Harvesting Wild Rice
This article is based on research conducted by Pab Orcajada, Provincial Wild Rice Specialist, Saskatchewan Agriculture and Food , and Dr. O.W. Archibold, Department of Crop Science and Plant Ecology, University of Saskatchewan.
Harvesting is one of the most important activities in the commercial production of lake wild rice. Propeller driven airboat harvesters were introduced in Saskatchewan in the late 1970's. While the operating principles remain the same, significant changes have improved performance and increased harvesting efficiency. Today, the most widely used design consists of a 12 ft long x 5 ft wide flat bottomed, aluminum hull fitted with a 10 ft collecting tray and powered by an air cooled Rotax engine.
The highest recorded production using a mechanical harvester was 214 pounds per acre in 1984. In 1988, an 11 acre stand, harvested 5 times at an interval of 4-7 days, produced a total of 6150 pounds, an average production of over 560 pounds per acre. Although some of this increase can be attributed to ideal growing conditions, correct handling of the lightweight boat ensured high yields.
Characteristics of the wild rice plant that have an impact on the harvesting operation
The most common characteristic of lake wild rice varieties is the high shattering nature of the mature grain. This means that when ripe, the kernels drop easily from the panicle, unlike the paddy wild rice varieties which require threshing. Because the kernels shatter readily, timely harvesting of the crop is required to prevent the grain from being lost.
Seeds mature in stages:
Wild rice seed mature gradually, starting from the uppermost part of the panicle. Depending on weather conditions, ripening begins in early August and will continue for a period of 15-30 days. About three to six percent of the potential yield matures each day. Maximum production can therefore be achieved if harvesting is done regularly during the ripening stage.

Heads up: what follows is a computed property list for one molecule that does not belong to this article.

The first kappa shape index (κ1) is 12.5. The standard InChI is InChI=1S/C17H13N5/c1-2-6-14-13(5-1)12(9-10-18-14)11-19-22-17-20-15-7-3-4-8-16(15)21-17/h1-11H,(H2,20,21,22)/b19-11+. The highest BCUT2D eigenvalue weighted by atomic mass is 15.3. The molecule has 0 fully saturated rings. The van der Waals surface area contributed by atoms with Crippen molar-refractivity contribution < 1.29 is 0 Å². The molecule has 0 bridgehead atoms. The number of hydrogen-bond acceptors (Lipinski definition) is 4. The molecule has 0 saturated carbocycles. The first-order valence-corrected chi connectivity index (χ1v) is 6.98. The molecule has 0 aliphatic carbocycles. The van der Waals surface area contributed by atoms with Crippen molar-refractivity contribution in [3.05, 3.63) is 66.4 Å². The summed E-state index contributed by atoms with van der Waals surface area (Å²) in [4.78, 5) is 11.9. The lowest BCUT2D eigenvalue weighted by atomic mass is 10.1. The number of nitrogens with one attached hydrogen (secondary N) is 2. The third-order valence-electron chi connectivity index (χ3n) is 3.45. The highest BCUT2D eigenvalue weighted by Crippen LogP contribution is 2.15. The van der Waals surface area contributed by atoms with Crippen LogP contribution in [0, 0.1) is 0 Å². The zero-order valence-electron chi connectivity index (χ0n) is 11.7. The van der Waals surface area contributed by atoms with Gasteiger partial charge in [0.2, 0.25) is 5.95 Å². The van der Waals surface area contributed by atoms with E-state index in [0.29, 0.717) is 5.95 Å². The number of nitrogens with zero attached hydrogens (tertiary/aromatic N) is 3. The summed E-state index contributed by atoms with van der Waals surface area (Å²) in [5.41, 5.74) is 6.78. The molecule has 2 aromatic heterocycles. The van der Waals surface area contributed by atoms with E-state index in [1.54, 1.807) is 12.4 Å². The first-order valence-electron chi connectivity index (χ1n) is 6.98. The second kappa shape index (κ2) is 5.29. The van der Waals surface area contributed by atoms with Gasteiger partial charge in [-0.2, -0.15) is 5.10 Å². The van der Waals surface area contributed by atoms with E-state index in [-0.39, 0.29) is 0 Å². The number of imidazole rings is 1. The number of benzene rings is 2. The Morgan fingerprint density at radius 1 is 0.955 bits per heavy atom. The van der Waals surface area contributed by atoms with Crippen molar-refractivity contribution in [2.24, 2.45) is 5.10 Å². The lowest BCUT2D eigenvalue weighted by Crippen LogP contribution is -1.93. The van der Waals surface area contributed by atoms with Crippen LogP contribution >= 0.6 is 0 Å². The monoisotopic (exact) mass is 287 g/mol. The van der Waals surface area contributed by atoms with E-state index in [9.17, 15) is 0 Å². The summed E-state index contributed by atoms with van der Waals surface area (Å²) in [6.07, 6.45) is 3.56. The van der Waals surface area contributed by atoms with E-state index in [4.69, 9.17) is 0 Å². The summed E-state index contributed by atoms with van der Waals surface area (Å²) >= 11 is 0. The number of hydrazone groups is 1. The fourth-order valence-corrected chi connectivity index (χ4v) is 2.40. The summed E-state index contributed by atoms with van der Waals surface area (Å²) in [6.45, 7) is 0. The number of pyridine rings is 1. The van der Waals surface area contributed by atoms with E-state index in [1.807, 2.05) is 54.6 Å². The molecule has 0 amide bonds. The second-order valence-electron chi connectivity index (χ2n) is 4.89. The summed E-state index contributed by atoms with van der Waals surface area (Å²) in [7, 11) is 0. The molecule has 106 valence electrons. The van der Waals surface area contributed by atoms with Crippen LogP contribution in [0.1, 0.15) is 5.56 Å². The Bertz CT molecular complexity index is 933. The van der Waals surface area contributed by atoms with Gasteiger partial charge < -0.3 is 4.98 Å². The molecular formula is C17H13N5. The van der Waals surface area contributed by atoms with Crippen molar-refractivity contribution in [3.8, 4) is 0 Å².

A wild rice plant can develop many stems, particularly in shallow water sites. These tillers are capable of producing the same quality of grain as the main stem. However, tillers generally come into flower later: this makes the timing of the first harvest critical. If harvesting is done too early, it could damage the tillers that are not fully mature, and a large percentage of the crop may be lost.
When to start harvesting
Harvesting in Saskatchewan starts generally around the fourth week of August. Traditionally, areas in the eastern part of the province begin to harvest about a week earlier than in other districts.
The most common indicators which will help wild rice growers decide when to start harvesting are as follows:
When to repeat harvesting
Once the first harvest is completed the stand must be repeatedly harvested. Maximum production per acre can only be achieved if the area is harvested at least 4 times. This means that harvesting would normally occur every 4-5 days depending on weather conditions.
Operating the harvester
Increased harvesting efficiency can be achieved if the harvester is run at the correct speed by a skilled and experienced operator.
Wild rice harvesting is made difficult by the absence of a clear line of travel across the stand. If maximum production is to be achieved, it is necessary to harvest the crop efficiently, which means covering the entire wild rice stand during the operation with the least possible overlap. Skilled operators are able to achieve this by:
Care of freshly harvested wild rice
Cleaning the rice
Before unloading the rice, leaves, broken panicles, stems and other debris should be removed. Only clean rice should be bagged.
Storing the rice
It is important to let the harvesting crew know what the crop is going to be used for and advise them on how it should be handled.
Wild rice intended for seed
Bagged rice intended for seed should be tied tightly and kept moist until it is seeded. If it is not going to be seeded immediately, it should be stored under water in a protected site. The bags should be well secured to prevent them from drifting away.
Wild rice intended for processing
If rice is to be sold for processing, it should be delivered to the buying depot as soon as possible. If delivery is delayed, keep the bags open, standing up and in the shade. Wild rice can spoil rapidly if not handled properly. Spoiled rice should not be sent for processing.
Crop Insurance for Wild Rice
The Saskatchewan Crop Insurance Corporation (SCIC) has supported a wild rice crop insurance program since 2006. Coverage is based on the average production for the three wild rice production regions (Eastern, Central, and Western). Claims are triggered when the region reports annual production less than the average historical production, and is due to an insurable cause of loss, i.e. frost, wind, excessive rain, lightning, hurricane, tornado, insects, plant diseases or hail.
For more information on the wild rice insurance program, call the Saskatchewan Crop Insurance Corporation's toll free number 1-888-935-0000 or visit http://www.saskcropinsurance.com